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Posted on December 19, 2016
Pyramid shelters (mids) have been a staple for weight and space conscious adventurers for a long time. The Chouinard Equipment
mid of the 70s and 80s is just the most prominent and influential
example of the classic mid geometry. A square between 8 and 10 feet
along the ground, and a height between 5 and 6 feet, provides enough
interior space to be useable for up to four folks, isn't too big to fit
into most campsites, slopes enough to buck the wind (from all five
directions), and is steep enough to shed snow. The floorless design
saves weight, and actually makes most camps drier, by largely eliminating
the concern of getting water from boots and gear on to the floor of the
The Cimarron, a classic mid with enhanced details.
The biggest virtue of the mid is however the ease and speed with which it can be pitched. Stake out the corners, insert the center pole, tension said pole, and add additional guy points as conditions dictate. Most mids can be pitched by one person, with minimal practice, in two minutes or less. Even the simplest of tunnel tents can't claim a comparable figure.
The limitations of mids are equally well known, and explain why they've yet to take over the tent world entirely.
First, the perceived lack of protection from weather and bugs makes many potential adopters squeamish. Most who give mids an honest try find their concerns far less acute than they thought, and we sell nests, screens, liners and floors which provide modular protection for when the bugs are particularly bad, the mud is especially ubiquitous, or when tent occupants will include young kids or other un-careful campers.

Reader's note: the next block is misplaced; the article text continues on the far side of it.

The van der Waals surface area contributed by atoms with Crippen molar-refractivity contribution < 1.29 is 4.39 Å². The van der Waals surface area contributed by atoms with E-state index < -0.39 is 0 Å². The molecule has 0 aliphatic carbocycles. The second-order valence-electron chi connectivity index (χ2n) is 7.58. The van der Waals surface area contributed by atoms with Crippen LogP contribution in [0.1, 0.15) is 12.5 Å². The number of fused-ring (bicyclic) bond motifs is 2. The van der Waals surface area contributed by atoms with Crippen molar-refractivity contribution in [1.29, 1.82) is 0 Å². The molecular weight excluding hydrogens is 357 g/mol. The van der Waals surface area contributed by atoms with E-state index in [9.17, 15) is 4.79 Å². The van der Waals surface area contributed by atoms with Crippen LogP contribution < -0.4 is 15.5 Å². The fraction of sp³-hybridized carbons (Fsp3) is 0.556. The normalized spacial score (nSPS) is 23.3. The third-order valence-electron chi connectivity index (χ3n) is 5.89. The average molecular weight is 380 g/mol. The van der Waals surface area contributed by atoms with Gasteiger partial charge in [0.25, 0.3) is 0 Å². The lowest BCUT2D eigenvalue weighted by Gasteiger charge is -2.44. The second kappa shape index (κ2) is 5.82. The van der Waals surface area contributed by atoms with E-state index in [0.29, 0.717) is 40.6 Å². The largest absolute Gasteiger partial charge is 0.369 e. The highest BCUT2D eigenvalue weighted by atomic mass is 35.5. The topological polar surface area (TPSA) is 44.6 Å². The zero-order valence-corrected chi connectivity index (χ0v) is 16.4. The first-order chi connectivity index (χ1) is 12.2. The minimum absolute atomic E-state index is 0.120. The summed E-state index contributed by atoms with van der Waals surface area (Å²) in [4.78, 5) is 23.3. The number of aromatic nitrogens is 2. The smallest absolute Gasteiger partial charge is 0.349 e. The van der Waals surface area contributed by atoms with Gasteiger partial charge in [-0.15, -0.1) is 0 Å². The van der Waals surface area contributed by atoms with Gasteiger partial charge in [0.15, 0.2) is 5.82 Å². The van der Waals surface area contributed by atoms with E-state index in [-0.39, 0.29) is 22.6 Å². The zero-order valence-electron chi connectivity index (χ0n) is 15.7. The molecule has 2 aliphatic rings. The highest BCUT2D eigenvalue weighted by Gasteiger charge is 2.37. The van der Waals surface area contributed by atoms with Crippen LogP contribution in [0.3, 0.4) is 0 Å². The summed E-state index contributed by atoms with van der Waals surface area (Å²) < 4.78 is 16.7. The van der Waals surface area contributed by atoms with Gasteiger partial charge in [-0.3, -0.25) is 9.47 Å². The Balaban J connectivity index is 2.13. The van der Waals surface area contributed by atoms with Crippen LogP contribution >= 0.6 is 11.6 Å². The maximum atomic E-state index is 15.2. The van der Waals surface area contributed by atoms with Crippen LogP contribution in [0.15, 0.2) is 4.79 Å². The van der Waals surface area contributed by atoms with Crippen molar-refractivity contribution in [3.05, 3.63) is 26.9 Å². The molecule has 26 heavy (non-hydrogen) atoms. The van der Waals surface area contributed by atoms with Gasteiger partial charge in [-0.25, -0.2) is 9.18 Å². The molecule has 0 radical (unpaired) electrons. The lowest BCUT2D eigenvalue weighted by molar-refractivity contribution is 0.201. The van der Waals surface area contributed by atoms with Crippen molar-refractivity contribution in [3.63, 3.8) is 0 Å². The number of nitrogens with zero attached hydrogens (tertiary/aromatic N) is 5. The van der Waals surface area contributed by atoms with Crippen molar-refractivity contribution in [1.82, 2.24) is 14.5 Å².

Second, in windy conditions mids have been vulnerable to drafts under their hems, a problem exacerbated significantly by some of the more aggressively tailored models currently available, whose caternary cut panels are otherwise very taut. Our sod skirts, featured on all Seek Outside mids and tipis, solves that problem handily.
Third, the large flat panels of mids have often performed less than ideally in high winds and severe snow loading. The round profile of our tipis addresses this, with no uniform surface of consequence for wind to hold on to tipis are exceptionally wind resistant, but even with practice they are not as quick to pitch as a mid.
Fourth is that managing condensation is a bit more challenging in a single-walled shelter. Liners and nests can help with this, and the broad topic of managing condensation will be the subject of a separate, future blog post.
The Redcliff, a 4-6 person mid which is our fastest-pitching large shelter.
Our solution has been to make our four mids a bit like tipis. The Silvertip is almost a small tipi itself, when all 12 ground level stake points are pulled tight the footprint is an oval. This shape, combined with the smaller surface area of the 5 foot tall Silvertip, makes it our most windproof shelter. The rest of our mids, the Little Bug Out, Cimarron, and Redcliff, feature modified, tipi-like panel layouts which improve wind and snow shedding.
As can be seen in these backyard photos of the Redcliff, the sides of our mids do not go in straight line corner to corner. The additional inches of offset make the middle seam an angle which spills weather off the side. This feature does require more stakes, 8 minimum in the case of the Cimarron and Redcliff, but the added functionality has to be witnessed to be believed.
Sod skirts and modified panel geometry are two features unique to Seek Outside, and their combination is why we think our mids are the most weatherproof on the market.